Hawk Hill, across the Golden Gate Bridge from San Francisco, is one of the most beautiful, most popular, and most important recreational cycling routes in the world. Over 400,000 visits have been recorded by more than 40,000 cyclists on Strava.
This is now illegal
Recent changes implemented by the Golden Gate National Recreation Area (“GGNRA”) have taken away space for people who bike in favor of a cars-first redesign that prioritized motor vehicle parking over off-peak, low-impact users like cyclists. Riders are now confined to a narrow, rock-strewn gauntlet between a hard curb and oncoming traffic. Parts of this corridor are “protected” by hazardous bollards that make the lane even narrower than what GGNRA promised.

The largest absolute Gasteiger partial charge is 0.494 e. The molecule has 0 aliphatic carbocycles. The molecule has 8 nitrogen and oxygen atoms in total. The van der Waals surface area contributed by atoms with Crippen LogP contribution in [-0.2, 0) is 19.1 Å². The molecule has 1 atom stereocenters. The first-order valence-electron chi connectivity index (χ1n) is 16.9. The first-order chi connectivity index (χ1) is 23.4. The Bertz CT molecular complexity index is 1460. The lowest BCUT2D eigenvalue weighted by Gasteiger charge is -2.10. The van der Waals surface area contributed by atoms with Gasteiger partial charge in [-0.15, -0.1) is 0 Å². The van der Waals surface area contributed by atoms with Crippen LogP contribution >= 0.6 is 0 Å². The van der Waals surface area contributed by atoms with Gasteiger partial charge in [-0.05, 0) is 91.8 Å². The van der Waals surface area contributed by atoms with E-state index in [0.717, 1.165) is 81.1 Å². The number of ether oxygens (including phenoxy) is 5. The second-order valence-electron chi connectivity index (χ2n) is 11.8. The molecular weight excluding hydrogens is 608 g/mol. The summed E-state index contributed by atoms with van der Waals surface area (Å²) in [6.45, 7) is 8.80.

Hawk Hill isn’t yet unrideable, it’s just somewhat worse. What was once a great and iconic cycling treasure is now crowded, confusing and confined.
TL;DR – What Can I Do? Write to Darren Brown (firstname.lastname@example.org) at the GGNRA with a copy to their Public Affairs office ( email@example.com ) and ask for space for people who bike on Hawk Hill. Write to the Marin County Bike Coalition and ask MCBC to hold GGNRA accountable for the promises it made to cyclists. For a sample letter and detailed instructions, see this Google Doc.
What’s wrong with the new configuration?
1. The new cars-first configuration prioritizes peak-time parking over off-peak, low impact visitors like recreational cyclists.